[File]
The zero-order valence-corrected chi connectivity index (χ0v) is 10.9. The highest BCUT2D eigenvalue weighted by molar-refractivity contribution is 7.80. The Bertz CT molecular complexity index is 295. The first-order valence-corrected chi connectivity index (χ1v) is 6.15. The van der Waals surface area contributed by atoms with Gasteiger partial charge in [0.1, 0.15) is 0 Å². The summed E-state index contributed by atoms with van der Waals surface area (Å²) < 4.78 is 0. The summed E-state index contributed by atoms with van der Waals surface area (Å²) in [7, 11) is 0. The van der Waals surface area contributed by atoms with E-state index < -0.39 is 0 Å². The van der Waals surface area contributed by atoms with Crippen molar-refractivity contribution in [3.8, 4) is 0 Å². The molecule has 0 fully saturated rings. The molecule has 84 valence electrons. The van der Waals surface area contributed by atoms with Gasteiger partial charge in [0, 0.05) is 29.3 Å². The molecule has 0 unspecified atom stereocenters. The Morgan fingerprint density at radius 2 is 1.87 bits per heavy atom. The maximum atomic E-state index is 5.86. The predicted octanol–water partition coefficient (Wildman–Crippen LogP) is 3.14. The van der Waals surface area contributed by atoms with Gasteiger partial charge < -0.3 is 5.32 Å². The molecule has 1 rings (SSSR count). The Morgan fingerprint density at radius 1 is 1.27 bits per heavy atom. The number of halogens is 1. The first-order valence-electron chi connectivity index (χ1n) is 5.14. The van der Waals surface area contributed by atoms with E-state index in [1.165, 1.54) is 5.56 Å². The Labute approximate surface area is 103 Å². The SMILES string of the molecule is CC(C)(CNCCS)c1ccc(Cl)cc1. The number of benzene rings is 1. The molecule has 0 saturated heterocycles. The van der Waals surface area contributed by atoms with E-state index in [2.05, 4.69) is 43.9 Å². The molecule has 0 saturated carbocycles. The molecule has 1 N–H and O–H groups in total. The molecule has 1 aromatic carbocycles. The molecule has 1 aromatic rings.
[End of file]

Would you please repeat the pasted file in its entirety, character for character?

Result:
The zero-order valence-corrected chi connectivity index (χ0v) is 10.9. The highest BCUT2D eigenvalue weighted by molar-refractivity contribution is 7.80. The Bertz CT molecular complexity index is 295. The first-order valence-corrected chi connectivity index (χ1v) is 6.15. The van der Waals surface area contributed by atoms with Gasteiger partial charge in [0.1, 0.15) is 0 Å². The summed E-state index contributed by atoms with van der Waals surface area (Å²) < 4.78 is 0. The summed E-state index contributed by atoms with van der Waals surface area (Å²) in [7, 11) is 0. The van der Waals surface area contributed by atoms with E-state index < -0.39 is 0 Å². The van der Waals surface area contributed by atoms with Crippen molar-refractivity contribution in [3.8, 4) is 0 Å². The molecule has 0 fully saturated rings. The molecule has 84 valence electrons. The van der Waals surface area contributed by atoms with Gasteiger partial charge in [0, 0.05) is 29.3 Å². The molecule has 0 unspecified atom stereocenters. The Morgan fingerprint density at radius 2 is 1.87 bits per heavy atom. The maximum atomic E-state index is 5.86. The predicted octanol–water partition coefficient (Wildman–Crippen LogP) is 3.14. The van der Waals surface area contributed by atoms with Gasteiger partial charge < -0.3 is 5.32 Å². The molecule has 1 rings (SSSR count). The Morgan fingerprint density at radius 1 is 1.27 bits per heavy atom. The number of halogens is 1. The first-order valence-electron chi connectivity index (χ1n) is 5.14. The van der Waals surface area contributed by atoms with E-state index in [1.165, 1.54) is 5.56 Å². The Labute approximate surface area is 103 Å². The SMILES string of the molecule is CC(C)(CNCCS)c1ccc(Cl)cc1. The number of benzene rings is 1. The molecule has 0 saturated heterocycles. The van der Waals surface area contributed by atoms with E-state index in [2.05, 4.69) is 43.9 Å². The molecule has 0 saturated carbocycles. The molecule has 1 N–H and O–H groups in total. The molecule has 1 aromatic carbocycles. The molecule has 1 aromatic rings.